Across the thousands of desert miles, the "Erks" labored at their obscure tasks, at times within artillery range of the Germans, maintaining aircraft that might be flown by Scot, Rhodesian, Canadian or South African.
To a former Mounted Policeman, Flt.-Lieut. G. W. Slee, was entrusted maintenance of wireless communication in the Tunisian theatre of operations. He enlisted at Winnipeg.
R.C.A.F. wireless air gunners turned up in American and South African air force bombers.
The toll Canada paid has not been finally computed, but 132 were reported killed and missing in the Western Desert group and the figure in the Northwest Africa group would probably coincide roughly.
(By Ross Munro, Canadian Press War Correspondent)
Somewhere in Sicily, July 13, 1943 (Delayed CP Cable) — Canadian pilots now are flying off a Sicilian aerodrome which was captured by Canadian infantry and brought into operation by a British airfield construction group soon after the landing last Saturday.
Furrows Two Feet Deep
The Italians had ploughed up this airfield before the invasion and the airfield construction group, including British pioneers and sappers who came in with the Canadians, went to work filling in furrows which in some parts were two feet deep.
It was not long before fighter planes flown by Canadians landed on the repaired drome, throwing up great clouds of chalky dust as they taxied to a standstill.
At this airfield this morning I met six Canadians of an R.A.F. fighter squadron.
They were: PO. Gordon Wilson, of Regina; PO. Red Probert, of Moose Jaw, Sask.; FO. Fred Wihak, of Melville, Sask; FO. Bob Hazel, of Ottawa, a former Rough Rider football player; FO. Milt Jowsey, of Ottawa, and Flight-Sgt. Mike Askey, of Winnipeg, whose father is a padre of a Canadian division in England.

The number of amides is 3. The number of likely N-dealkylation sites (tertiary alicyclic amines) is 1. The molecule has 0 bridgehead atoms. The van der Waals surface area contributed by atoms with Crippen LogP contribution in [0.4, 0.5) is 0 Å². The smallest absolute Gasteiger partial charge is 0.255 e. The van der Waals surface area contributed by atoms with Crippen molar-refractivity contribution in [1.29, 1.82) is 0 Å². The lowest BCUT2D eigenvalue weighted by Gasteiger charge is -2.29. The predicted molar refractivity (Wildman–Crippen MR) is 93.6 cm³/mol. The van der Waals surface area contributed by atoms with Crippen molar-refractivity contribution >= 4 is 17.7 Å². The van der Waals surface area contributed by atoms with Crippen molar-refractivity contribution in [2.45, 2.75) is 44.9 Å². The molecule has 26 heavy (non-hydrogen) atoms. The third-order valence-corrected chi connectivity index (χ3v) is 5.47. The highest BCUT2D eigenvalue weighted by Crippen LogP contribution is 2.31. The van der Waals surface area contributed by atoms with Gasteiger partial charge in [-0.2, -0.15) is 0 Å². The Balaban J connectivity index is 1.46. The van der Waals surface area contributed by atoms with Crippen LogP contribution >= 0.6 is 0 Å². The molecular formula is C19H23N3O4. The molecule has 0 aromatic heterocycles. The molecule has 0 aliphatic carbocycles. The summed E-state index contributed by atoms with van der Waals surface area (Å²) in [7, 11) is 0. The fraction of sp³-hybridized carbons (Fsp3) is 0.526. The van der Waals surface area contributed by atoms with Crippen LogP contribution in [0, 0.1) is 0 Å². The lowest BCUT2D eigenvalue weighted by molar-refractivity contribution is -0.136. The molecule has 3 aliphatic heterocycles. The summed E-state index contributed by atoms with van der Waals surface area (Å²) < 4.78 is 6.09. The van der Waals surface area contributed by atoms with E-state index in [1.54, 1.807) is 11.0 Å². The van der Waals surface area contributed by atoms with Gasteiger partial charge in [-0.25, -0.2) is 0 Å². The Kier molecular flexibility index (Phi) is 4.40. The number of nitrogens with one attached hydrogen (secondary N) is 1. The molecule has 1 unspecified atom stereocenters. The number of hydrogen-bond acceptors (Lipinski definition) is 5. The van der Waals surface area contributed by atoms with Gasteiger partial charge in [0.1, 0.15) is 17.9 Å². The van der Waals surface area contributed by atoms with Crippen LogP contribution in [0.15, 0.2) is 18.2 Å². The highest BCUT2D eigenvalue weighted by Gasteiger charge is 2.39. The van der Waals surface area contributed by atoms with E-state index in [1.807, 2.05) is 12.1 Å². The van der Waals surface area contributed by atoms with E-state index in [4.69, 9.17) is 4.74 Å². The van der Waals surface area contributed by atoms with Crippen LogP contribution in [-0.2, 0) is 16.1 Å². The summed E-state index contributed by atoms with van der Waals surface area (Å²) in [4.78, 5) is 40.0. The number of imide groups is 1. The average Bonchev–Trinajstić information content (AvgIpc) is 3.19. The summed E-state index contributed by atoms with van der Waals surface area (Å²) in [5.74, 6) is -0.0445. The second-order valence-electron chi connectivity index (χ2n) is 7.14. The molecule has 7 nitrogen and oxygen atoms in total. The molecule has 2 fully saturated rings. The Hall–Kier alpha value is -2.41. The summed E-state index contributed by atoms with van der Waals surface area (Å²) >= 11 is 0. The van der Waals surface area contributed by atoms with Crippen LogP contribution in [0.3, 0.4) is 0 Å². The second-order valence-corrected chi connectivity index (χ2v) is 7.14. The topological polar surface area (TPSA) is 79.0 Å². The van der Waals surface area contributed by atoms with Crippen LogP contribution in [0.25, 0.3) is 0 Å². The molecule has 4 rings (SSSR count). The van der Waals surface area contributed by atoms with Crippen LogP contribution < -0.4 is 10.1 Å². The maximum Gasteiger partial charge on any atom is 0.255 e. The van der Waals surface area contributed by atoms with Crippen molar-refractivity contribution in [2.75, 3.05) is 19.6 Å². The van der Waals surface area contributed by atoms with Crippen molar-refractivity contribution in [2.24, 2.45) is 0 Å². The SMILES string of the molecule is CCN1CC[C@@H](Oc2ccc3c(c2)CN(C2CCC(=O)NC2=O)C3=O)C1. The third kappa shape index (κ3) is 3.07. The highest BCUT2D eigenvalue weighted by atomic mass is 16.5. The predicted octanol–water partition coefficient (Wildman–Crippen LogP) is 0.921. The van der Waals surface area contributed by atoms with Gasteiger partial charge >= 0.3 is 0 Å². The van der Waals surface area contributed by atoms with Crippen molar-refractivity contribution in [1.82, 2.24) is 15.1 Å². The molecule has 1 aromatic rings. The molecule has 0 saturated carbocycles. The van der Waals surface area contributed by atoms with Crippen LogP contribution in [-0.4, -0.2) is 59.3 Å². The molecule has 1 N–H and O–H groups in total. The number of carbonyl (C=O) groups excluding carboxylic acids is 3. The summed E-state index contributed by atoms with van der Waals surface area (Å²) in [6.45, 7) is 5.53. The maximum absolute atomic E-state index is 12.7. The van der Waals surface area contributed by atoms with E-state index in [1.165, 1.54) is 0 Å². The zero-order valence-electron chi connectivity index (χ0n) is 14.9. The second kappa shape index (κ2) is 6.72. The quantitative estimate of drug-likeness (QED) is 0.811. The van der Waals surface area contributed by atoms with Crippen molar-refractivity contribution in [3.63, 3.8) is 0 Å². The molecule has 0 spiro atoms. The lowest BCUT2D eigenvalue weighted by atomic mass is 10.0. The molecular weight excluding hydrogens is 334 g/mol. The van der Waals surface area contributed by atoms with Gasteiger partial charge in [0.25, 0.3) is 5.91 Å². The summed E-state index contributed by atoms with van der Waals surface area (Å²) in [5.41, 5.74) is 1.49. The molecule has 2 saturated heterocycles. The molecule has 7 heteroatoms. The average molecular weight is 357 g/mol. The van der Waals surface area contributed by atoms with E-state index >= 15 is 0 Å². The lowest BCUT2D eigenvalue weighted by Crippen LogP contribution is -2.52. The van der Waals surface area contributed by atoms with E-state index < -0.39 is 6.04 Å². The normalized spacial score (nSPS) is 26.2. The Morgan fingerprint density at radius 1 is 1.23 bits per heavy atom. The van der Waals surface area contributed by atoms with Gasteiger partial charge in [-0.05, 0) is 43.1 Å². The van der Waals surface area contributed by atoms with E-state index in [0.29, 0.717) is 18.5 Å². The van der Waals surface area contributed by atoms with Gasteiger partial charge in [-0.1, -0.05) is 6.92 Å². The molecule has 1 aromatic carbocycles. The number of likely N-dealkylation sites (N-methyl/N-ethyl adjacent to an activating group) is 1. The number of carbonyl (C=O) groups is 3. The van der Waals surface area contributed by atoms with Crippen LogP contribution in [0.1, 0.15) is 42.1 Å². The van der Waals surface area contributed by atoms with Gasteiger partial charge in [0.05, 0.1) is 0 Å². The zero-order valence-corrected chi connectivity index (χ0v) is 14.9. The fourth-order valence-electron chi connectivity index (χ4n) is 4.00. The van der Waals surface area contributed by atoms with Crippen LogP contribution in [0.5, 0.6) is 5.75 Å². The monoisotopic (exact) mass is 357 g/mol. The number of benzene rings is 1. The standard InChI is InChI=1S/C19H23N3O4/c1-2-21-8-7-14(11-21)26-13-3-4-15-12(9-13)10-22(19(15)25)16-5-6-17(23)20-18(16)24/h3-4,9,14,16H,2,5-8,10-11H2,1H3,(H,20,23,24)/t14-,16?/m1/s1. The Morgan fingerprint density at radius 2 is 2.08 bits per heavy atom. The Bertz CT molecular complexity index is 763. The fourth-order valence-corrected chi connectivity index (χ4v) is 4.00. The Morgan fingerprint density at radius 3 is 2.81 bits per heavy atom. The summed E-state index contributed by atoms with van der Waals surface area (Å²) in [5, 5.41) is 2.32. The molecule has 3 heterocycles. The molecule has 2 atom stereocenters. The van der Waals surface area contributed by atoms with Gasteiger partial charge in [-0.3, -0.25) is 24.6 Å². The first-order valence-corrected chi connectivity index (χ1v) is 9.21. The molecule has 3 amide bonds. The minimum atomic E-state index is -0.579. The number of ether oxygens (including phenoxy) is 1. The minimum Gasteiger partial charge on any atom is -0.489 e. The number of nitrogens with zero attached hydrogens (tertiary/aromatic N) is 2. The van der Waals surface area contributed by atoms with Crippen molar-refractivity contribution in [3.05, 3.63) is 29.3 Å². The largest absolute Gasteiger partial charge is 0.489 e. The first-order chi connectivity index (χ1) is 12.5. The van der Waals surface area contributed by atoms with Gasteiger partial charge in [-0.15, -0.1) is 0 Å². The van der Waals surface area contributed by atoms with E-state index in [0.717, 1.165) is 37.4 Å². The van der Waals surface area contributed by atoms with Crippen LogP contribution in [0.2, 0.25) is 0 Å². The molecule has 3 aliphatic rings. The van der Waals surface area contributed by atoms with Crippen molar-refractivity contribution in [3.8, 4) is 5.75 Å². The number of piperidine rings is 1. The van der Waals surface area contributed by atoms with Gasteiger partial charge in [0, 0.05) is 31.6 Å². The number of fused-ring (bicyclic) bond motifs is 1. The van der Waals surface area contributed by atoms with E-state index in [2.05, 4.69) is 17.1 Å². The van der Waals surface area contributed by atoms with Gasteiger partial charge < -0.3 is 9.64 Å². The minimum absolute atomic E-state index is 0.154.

Ottawa, Nov. 11, 1943 (CP) The R.C.A.F. reported tonight
in its 730th casualty list of the war, containing 24 names, that five
men previously reported missing on active service overseas now for official
purposes are presumed dead, and one man previously reported missing on
active service in Canada now for official purposes is presumed dead. The
list includes with next of kin:
ASKEY, Michael William Hamilton, WO. missing after air operations overseas, Major William Askey father), Winnipeg.
7 Mar 1943
Destroyed [am] &
5 / 0 / 1
Ottawa, Nov. 10, 1944 — The Department of National
Defense for Air today issued casualty list No. 1,037 of the Royal Canadian
Air Force. This list includes:
Previously Missing — Now Officially Presumed Dead
ASKEY, Michael William Hamilton, PO. Winnipeg.
--- Canadian Aces ---
On these pages I use Hugh Halliday's extensive research which includes info from numerous sources, newspaper articles via the Canadian Museum of Civilization Corporation (CMCC) as well as other sources both published and private